When it comes to levels of transparency in the field of public procurement, Switzerland is proud about its positioning in international rankings. This has its reasons inter alia in the well-established processes foreseen by law in most of the relevant areas. But also this field of the law needs to keep up with constant developments and innovations in the economic world, including the increasingly broad areas in which public and private activities converge for the sake of optimizing the business environment. Precisely this is what the various legislative levels in Switzerland are envisaging for the future, and substantial changes in this field are ahead of us.
One of the developments will certainly affect the procurement processes to be observed by hospitals, both stately held and private hospitals and health institutions. Philipp do Canto, our expert lawyer in Public Law, describes in this essay a recent court case in the Canton of Zurich that reflects the developments in the field of public procurement in the health industry and deals in particular with the blurred line that distinguishes the obligations of transparency in their respective procurement practices. This is an interesting essay that might be able to give you a flavor about how things are today and into which direction they might evolve in the future.
If this is a matter of your interest, do reach out to Philipp do Canto. He will be glad to elaborate on this topic and share with you his expertise and founded predictions.
Read more here.
On 6 October this year the European Court of Justice declared that the European Commission’s ‘Safe Harbor’ decision (2000/520) of 2000 − which found that the United States afforded an adequate level of protection of personal data − was invalid.
Safe Harbor Framework
This Safe Harbor Framework was one of a number of legal bases allowing the transmission of personal data from the EU to the United States to the 5,500 or so US entities self-certified under the Safe Harbor scheme. With this legal basis no longer valid, data transfer now has to be put on another basis, as stipulated in Article 26 of EU Directive 95/46/EC.
Declaration of invalidity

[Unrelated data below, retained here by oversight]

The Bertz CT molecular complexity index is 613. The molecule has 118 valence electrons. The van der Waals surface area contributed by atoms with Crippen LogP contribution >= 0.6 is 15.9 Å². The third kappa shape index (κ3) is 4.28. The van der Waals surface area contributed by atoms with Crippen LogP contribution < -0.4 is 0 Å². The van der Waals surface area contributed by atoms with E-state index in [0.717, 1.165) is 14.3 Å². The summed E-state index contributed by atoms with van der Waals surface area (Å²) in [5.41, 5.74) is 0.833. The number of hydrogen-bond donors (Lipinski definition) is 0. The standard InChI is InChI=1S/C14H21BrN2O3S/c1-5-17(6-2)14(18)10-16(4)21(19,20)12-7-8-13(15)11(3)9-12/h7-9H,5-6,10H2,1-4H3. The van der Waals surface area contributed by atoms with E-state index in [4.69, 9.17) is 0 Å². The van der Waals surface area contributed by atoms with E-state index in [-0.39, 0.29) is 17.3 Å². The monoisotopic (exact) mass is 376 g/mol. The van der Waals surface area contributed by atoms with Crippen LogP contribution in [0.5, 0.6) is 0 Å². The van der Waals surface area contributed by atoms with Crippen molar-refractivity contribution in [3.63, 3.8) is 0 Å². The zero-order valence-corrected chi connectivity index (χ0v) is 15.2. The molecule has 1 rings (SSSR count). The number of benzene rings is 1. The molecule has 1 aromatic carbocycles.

One of the reasons for the European Court of Justice’s declaration of invalidity is that personal data are not afforded adequate protection because the Safe Harbor Framework does not sufficiently limit the US government’s ability to infringe on the fundamental rights of individuals for reasons of national security and the public interest, and that it even gives these aims precedence over the safe harbor principles. There are thus not adequate safeguards in place to ensure that personal data will only be accessed if this – in terms of the European interpretation – is necessary and proportionate. As evidence of disproportionate use of personal data by government authorities it points to the PRISM programme exposed by Edward Snowden.
Implications for Switzerland
This European Court of Justice decision does not have any direct consequences for Switzerland for the time being. Switzerland and the United States have their own Safe Harbor arrangement – albeit virtually identical to the US/EU agreement – that currently affords an adequate level of data protection for around 3,900 self-certified US entities. However, it seems likely that the turmoil in Europe will also spill over into Swiss data protection, and that the Swiss Federal Data Protection and Information Commissioner (FDPIC) will also conclude that the Swiss Safe Harbor Framework no longer meets the requirements of Swiss data privacy law. In its initial opinion, the FDPIC indeed expressed the view that the European Court of Justice’s decision also calls the agreement between Switzerland and the United States into question, and that as far as Switzerland is concerned, in the event of renegotiation only an internationally coordinated approach that includes the EU would be appropriate.
On 22 October the FDPIC found that the Safe Harbor Framework between Switzerland and the United States no longer constitutes an adequate legal basis for data transfer to the United States. Swiss companies that transfer data to the United States on the basis of the Safe Harbor Framework must contractually agree guarantees assuring adequate levels of data protection with the US entity by the end of January 2016. While this will not solve the problem of disproportionate interference by the authorities, it will enable the level of data protection to be improved somewhat. In addition, persons affected must be given clear and comprehensive information, especially regarding the possibility that the data could be accessed by the authorities
If you’d like to talk about Safe Harbor, contact our experts: